The Bootstrap Way

I Love Bootstrap 3

Sometimes I read posts from haters of Bootstrap – a CSS website framework – and feel like I must not be one of the cool kids because I’m such a raving fan of it.

Do those knocking down Bootstrap know something that I haven’t experienced?

Bootstrap has a sizeable community of supporters though, and if something is proven to work well and save time, count me in. Let me focus on design and content while Bootstrap takes care of the rest – like insuring my work will be responsive across different screen sizes.

And to address it’s common complaints:

  • No, not all Bootstrap sites have to look alike.
  • Adding or modifying a few classes of CSS if necessary still saves more effort while removing any worry over its effect on the webpage overall in my experience. The Bootstrap site allows designers to make quite a few modifications to the styles anyways before downloading it.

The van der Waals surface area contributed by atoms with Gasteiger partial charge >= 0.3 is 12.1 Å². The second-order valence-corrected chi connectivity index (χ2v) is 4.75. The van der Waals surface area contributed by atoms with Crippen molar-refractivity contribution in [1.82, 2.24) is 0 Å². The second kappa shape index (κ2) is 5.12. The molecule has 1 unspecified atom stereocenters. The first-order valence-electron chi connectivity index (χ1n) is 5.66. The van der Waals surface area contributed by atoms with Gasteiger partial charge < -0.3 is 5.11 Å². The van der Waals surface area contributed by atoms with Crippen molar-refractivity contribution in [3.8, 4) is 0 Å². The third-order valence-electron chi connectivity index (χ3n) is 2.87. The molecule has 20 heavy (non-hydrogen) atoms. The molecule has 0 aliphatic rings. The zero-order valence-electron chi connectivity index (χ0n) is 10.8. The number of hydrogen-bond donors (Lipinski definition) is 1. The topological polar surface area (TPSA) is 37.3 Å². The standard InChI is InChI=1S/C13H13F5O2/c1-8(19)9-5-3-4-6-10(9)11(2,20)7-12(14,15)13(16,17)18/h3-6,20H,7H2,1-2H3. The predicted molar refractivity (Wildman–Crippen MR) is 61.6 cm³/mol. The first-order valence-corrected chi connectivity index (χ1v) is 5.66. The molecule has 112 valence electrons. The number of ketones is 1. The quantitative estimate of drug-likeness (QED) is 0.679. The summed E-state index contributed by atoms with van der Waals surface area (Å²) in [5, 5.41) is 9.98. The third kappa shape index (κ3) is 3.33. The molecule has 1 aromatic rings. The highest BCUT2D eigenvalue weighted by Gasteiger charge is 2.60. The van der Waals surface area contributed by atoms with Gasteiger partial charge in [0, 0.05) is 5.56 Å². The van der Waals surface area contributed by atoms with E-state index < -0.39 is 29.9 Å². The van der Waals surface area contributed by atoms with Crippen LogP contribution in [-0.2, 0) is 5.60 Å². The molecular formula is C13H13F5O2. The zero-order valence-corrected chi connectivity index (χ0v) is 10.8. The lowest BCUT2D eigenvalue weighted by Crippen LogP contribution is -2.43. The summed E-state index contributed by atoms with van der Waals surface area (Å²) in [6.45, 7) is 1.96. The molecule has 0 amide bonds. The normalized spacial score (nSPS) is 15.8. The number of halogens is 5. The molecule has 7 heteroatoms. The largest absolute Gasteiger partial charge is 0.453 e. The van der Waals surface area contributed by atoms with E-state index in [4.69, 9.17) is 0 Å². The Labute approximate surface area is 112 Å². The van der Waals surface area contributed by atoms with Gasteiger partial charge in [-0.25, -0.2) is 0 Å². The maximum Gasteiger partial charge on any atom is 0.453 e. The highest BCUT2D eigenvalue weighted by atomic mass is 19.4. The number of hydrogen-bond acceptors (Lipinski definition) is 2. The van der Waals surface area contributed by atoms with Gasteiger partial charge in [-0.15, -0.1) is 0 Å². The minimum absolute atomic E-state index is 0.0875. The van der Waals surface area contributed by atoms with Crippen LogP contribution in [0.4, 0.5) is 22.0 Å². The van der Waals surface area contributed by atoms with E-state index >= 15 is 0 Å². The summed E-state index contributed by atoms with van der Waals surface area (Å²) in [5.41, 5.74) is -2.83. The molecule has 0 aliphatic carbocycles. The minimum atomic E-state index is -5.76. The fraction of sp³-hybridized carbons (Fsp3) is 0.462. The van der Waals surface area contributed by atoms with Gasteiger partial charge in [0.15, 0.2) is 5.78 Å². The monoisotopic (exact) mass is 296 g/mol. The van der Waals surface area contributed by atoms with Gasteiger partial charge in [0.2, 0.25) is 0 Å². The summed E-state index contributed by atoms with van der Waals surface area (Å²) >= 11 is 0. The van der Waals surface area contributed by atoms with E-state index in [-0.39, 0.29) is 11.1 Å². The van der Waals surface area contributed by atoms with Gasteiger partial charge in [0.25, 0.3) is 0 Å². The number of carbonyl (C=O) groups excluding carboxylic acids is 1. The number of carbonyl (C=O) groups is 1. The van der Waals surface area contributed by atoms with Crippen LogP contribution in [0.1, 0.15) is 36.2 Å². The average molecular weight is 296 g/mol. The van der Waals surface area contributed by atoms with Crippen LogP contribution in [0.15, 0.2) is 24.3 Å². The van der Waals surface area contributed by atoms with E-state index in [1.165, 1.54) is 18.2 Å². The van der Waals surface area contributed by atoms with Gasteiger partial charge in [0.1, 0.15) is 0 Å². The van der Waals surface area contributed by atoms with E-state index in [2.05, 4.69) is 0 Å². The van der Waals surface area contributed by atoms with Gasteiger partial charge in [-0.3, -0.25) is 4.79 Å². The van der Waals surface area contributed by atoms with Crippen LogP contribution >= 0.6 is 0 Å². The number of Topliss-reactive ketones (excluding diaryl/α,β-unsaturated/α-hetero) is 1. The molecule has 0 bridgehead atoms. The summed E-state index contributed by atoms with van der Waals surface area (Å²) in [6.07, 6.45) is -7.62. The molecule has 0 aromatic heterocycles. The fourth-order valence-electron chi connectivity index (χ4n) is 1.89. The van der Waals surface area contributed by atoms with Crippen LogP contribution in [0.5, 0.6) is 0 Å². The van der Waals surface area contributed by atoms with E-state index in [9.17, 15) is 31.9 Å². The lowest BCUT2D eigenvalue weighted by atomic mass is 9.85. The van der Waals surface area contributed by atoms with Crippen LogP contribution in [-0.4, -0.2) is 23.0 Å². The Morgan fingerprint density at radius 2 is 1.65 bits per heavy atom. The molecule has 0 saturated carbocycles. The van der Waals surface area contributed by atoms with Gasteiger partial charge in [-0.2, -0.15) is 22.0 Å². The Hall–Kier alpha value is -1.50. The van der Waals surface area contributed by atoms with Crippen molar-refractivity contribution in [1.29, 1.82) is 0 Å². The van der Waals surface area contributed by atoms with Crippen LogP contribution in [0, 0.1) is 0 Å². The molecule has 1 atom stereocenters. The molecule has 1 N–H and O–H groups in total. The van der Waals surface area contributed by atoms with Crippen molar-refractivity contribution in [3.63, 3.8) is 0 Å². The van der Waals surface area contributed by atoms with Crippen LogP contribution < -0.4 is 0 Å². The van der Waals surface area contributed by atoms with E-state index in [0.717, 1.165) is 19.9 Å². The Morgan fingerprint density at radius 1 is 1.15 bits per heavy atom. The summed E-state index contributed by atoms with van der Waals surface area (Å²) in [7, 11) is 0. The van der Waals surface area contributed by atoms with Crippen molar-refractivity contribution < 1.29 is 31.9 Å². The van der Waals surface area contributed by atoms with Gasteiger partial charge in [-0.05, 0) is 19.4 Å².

Move to Bootsrap 3

If you have a site built on top of Bootstrap 2, it’s time to bite the bullet and migrate to Bootstrap 3 – it’s so much better at providing responsive features to tackle smaller screens. With Bootstrap 3, gone are the days of just stacked content on mobile devices. It is truly a mobile first philosophy and we can now layout columns where we want them – from phones to tablet views.

It will take time and careful consideration when migrating to BS3 because there have been many changes to the original class names found in BS2. The changes though are easy to learn for devs, and for the most part, make sense. The effort and cost is worth it too. It will save time as you continue to add new content to your site.

If you are contemplating a new website, why not start with BS as a foundation because there are plenty of developers familiar with it and able to offer support. This framework can even be used on CMS sites such as WordPress.

From personal experience, BS3 is a solid choice for a site.